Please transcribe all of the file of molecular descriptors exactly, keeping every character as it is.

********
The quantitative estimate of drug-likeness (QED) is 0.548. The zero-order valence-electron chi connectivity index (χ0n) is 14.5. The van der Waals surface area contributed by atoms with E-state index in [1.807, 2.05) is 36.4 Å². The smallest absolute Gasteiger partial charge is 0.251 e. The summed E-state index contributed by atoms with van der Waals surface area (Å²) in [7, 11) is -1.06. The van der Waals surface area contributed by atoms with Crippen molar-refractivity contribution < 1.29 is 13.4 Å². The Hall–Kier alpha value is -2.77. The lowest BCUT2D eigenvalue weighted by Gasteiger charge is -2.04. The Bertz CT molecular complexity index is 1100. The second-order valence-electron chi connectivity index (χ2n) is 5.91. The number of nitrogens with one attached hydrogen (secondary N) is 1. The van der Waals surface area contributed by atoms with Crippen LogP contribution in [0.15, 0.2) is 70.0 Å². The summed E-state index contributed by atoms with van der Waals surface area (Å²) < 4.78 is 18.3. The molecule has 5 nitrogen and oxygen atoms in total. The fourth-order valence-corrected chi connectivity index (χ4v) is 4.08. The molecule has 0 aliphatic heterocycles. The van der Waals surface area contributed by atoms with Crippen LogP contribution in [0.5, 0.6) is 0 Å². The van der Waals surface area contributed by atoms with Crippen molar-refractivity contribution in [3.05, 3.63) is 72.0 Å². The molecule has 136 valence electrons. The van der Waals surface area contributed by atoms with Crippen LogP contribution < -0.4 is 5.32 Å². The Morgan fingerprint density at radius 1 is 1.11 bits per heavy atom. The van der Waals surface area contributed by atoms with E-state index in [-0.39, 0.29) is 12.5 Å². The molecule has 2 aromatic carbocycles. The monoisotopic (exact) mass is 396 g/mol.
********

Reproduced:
The quantitative estimate of drug-likeness (QED) is 0.548. The zero-order valence-electron chi connectivity index (χ0n) is 14.5. The van der Waals surface area contributed by atoms with E-state index in [1.807, 2.05) is 36.4 Å². The smallest absolute Gasteiger partial charge is 0.251 e. The summed E-state index contributed by atoms with van der Waals surface area (Å²) in [7, 11) is -1.06. The van der Waals surface area contributed by atoms with Crippen molar-refractivity contribution < 1.29 is 13.4 Å². The Hall–Kier alpha value is -2.77. The lowest BCUT2D eigenvalue weighted by Gasteiger charge is -2.04. The Bertz CT molecular complexity index is 1100. The second-order valence-electron chi connectivity index (χ2n) is 5.91. The number of nitrogens with one attached hydrogen (secondary N) is 1. The van der Waals surface area contributed by atoms with Crippen LogP contribution in [0.15, 0.2) is 70.0 Å². The summed E-state index contributed by atoms with van der Waals surface area (Å²) < 4.78 is 18.3. The molecule has 5 nitrogen and oxygen atoms in total. The fourth-order valence-corrected chi connectivity index (χ4v) is 4.08. The molecule has 0 aliphatic heterocycles. The van der Waals surface area contributed by atoms with Crippen LogP contribution in [0.5, 0.6) is 0 Å². The van der Waals surface area contributed by atoms with Crippen molar-refractivity contribution in [3.05, 3.63) is 72.0 Å². The molecule has 136 valence electrons. The van der Waals surface area contributed by atoms with Crippen LogP contribution < -0.4 is 5.32 Å². The Morgan fingerprint density at radius 1 is 1.11 bits per heavy atom. The van der Waals surface area contributed by atoms with E-state index in [-0.39, 0.29) is 12.5 Å². The molecule has 2 aromatic carbocycles. The monoisotopic (exact) mass is 396 g/mol.